It will look as good as the OVF. I agree that we haven't seen many of those yet (the A2 is the only one I remember), but we are close..

3. There is no objective evidence that holding a camera tightly,keeping your arms in to your sides, and smashing it against your faceproduces a more stable camera and thus less blurry images. Everyone"knows" this is true. But it has never been proven. In fact the fewobjective tests I have seen are inconclusive..

Taking photos without the camera braced against your face is onething, turning the focus or zoom rings and expecting to avoid a lotof wobble from creeping in is another..

Most photographers don't take pix WHILE focusing and zooming. They normally zoom, focus, and capture, in that order..

In general, I think people that don't know the difference between anEVF and an LCD, believe that an OVF has unlimited resolution, andthat holding a camera tightly solves human induced camera shake arenot credible when passing judgement on Live View. .

So, in your opinion Live View on a 3" LCD or similar is a perfectlygood replacement for a ground glass focusing screen, this was, afterall, what the original poster proposed..

Yes, that is a good replacement if the resolution is like on the D300/D3..

Manually focusing a largetelephoto lens with your arms outstretched while eyeballing an LCDscreen makes no sense, having the camera up against your face andarms drawn in may not eliminate camera shake but it will certainlymake a huge difference, this is obvious. If Manual focus and largelenses isn't an issue then great, there are lots of P&S users who getby with nothing but liveview..

When I hand-hold my 70-200, I use AF and use the OVF. When I add the 1.4X TC, I put it on a tripod and use the LCD (with LV-Tripod mode). BUT, if the camera had an EVF with VGA resolution, it would be better than it is now. I would have the CHOICE of which viewer to use....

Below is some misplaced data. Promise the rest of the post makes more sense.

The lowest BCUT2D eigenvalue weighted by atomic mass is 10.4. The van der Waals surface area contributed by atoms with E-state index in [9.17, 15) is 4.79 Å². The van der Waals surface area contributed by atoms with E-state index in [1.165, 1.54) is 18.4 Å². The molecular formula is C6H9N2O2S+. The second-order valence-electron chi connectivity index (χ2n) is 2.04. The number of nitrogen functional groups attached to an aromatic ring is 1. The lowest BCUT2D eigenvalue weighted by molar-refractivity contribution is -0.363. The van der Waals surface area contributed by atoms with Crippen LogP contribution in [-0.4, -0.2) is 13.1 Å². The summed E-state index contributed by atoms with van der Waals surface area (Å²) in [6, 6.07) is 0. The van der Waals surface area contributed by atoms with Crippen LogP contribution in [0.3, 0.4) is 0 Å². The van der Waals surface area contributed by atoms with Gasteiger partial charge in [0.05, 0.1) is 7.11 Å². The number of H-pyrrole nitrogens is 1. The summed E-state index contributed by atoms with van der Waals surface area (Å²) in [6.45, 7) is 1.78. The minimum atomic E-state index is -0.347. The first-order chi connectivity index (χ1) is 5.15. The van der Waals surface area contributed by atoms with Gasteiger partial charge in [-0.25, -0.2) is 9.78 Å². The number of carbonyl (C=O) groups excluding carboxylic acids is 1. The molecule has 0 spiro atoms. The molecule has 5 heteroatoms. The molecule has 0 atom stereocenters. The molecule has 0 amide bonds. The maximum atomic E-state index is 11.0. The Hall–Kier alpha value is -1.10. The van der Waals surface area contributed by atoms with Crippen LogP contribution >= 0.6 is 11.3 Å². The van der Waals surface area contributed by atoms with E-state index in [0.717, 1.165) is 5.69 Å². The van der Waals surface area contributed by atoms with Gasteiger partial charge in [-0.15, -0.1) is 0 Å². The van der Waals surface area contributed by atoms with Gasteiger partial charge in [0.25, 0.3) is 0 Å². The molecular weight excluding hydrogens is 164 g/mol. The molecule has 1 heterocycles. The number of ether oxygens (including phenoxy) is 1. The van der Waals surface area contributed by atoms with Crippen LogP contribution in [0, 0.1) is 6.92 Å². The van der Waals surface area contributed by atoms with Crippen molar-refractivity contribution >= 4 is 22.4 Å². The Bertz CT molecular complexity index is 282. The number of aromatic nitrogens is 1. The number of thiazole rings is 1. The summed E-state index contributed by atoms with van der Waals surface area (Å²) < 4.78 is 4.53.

Before you pounce, I'll admit that there is another hurdle for EVFs...the refresh rate is currently too slow...as we get more pixels on these little screens, the refresh rate tends to drop. Duh....

The first step is for people like Phil to start measuring and reporting the refresh rate of the LCDs, especially on the dSLRs that have LV. At this juncture, most users don't have a clue. By reporting it, we'll slowly educate them that refresh rate is something that should be considered. The worst part of this is that in dim light, cameras need more time to gather photons. And this results in the video stream to the LCD getting slower. The result is jerky motion due to the slow frame rate.

So far, nobody in marketing has this issue on their radar screen. When they do, the engineerrs can solve it. It's easy and cheap, but it requires the sensor to be designed differently...a system level solution..

I'd like Phil and others, like Dave Etchells to measure the angle of view, the brightness, the eye relief, the resolution, etc on ALL kinds of VF. With this data, we can objectively compare these solutions..

Charlie DavisNikon 5700, Sony R1, Nikon D300HomePage: http://www.1derful.infoBridge Blog: http://www.here-ugo.com/BridgeBlog/..